Sometimes we encounter people stronger than their disease. They leave a lasting impact on the way we live our lives and re-shape our attitudes about what really matters. At Hospice of the Western Reserve, we often find that the patients and families we serve are our most inspiring teachers.
ALS is a progressive disease that affects nerve cells in the brain and spinal cord. There is no cure and the average life expectancy is two to five years. As the illness progresses, it takes away the ability to walk, speak, and eventually, to breathe. As cruel as this disease is, it hasn’t stopped Ron Turney from fighting, advocating for others and doing everything he can to make an impact.
Ron and his wife, Robyn, live in Twinsburg. In 2014, Ron was diagnosed with ALS (Amyotrophic Lateral Sclerosis), also known as Lou Gehrig’s Disease. Recently, as Ron’s illness has progressed, he has been receiving care and support at home from Hospice of the Western Reserve’s Summit County team, including RN Stacy Kreps, Social Worker Jackie Kelly and Hospice Nursing Assistants Annie Franklin and Judy Aiello. The team’s specialized knowledge and skill in symptom management and experience in working with patients with advanced ALS will help Ron and support his family in the days ahead. Ron also has a long-time private caregiver and support provided under his veteran’s benefits from the VA.
“Ron inspires me,” said Stacy. “His strength and his ability to think about others while facing down a disease that drives most people to be self-focused is extraordinary. Last week, I was honored to accompany Ron while he achieved his goal of participating in an ALS fundraising walk at Baldwin-Wallace. This was something very meaningful for him. Although he knew it would be his last walk ever, he mustered the strength and determination to participate.”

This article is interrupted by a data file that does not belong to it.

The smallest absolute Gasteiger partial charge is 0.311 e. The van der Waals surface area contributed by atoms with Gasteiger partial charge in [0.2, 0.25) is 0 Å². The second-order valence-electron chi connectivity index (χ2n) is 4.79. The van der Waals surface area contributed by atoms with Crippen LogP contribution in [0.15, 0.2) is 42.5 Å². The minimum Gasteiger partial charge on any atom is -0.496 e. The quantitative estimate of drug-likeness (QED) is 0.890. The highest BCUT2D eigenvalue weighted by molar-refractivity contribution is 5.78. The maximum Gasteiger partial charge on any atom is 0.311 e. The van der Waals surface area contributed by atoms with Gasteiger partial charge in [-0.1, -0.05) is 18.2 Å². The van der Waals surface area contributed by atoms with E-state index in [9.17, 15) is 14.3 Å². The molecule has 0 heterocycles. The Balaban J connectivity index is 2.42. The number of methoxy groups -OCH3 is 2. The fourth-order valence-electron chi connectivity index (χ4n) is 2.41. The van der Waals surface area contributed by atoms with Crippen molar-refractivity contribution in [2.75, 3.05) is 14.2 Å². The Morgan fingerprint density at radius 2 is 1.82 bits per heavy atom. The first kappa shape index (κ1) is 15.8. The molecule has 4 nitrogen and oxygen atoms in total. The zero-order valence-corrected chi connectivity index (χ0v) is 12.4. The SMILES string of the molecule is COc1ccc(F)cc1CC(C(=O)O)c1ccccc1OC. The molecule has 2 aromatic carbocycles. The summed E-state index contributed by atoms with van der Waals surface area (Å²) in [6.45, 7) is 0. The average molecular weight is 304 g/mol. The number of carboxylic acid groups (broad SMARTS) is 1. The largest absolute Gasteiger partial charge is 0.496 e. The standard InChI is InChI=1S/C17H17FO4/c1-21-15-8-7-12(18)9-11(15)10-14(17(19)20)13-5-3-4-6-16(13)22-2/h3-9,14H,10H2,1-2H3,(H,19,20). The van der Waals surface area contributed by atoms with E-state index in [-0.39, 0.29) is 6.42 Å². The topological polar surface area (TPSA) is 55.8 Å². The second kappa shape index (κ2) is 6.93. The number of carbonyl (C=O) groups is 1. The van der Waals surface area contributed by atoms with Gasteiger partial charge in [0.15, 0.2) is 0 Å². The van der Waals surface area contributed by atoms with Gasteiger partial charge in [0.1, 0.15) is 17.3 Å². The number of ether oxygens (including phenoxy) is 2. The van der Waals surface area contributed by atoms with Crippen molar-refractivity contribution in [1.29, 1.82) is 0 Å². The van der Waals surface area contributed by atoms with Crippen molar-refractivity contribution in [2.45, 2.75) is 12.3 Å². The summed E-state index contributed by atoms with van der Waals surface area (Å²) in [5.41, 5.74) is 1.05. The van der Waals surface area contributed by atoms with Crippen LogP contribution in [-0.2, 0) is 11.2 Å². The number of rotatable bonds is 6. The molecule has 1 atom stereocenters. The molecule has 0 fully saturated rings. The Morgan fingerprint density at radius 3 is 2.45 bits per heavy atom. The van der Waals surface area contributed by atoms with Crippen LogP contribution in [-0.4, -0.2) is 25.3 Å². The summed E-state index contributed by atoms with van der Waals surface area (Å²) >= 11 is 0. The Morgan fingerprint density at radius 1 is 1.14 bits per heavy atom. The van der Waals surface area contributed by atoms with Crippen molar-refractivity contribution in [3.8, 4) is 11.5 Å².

Said Ron: “Of all the people I first met when I learned I had ALS, I am the only one left. I needed to do this. As one of my last official acts, it was important to me to say, “I’m still here. And I’m still fighting. ALS isn’t incurable. It’s underfunded. That’s the problem. The lack of federal funding for research is due in large part to the comparatively small percentage of people who have ALS versus other more widespread diseases.”
“One of the biggest challenges in dealing with this disease is coping with and processing the “new normals” inherent with each step in the decline,” Robyn said. “As Ron has gone from walking to using a wheelchair, from using a wheelchair to being bedbound, from using the trilogy machine only occasionally, to having it on all the time, we have stayed strong as a family and moved forward together.”
As a U.S. Navy veteran who served in the Persian Gulf from 1978 to 1995, Ron was an aviator who flew an EA-6B Prowler, designed to take off from carrier ships and use electromagnetic radiation to jam the radar of enemy aircraft. While Ron is proud of his military service, he believes his continued exposure to radiation was likely a strong environmental factor triggering his illness. “Military personnel have the highest rates of ALS of any profession. Among members of the military, aviators are at the top of the list,” he said. “It’s still not known exactly why, but the causes are believed to be environmental.”
Ron and Robyn have advocated extensively for ALS research and supported numerous fundraising activities. Prior to his illness, Ron was an athlete, swimming in Triathlons. Over the past several years, he has organized five swim-a-thons in his local community to raise funds for ALS research.
“It’s important to do something,” he said. “Be proud. No one can take that away from you. Participate in clinical research trials. Help with fundraising efforts. This disease is curable. Don’t go down in the night without fighting and shouting at the top of your lungs.”
This article was originally published by Hospice of the Western Reserve.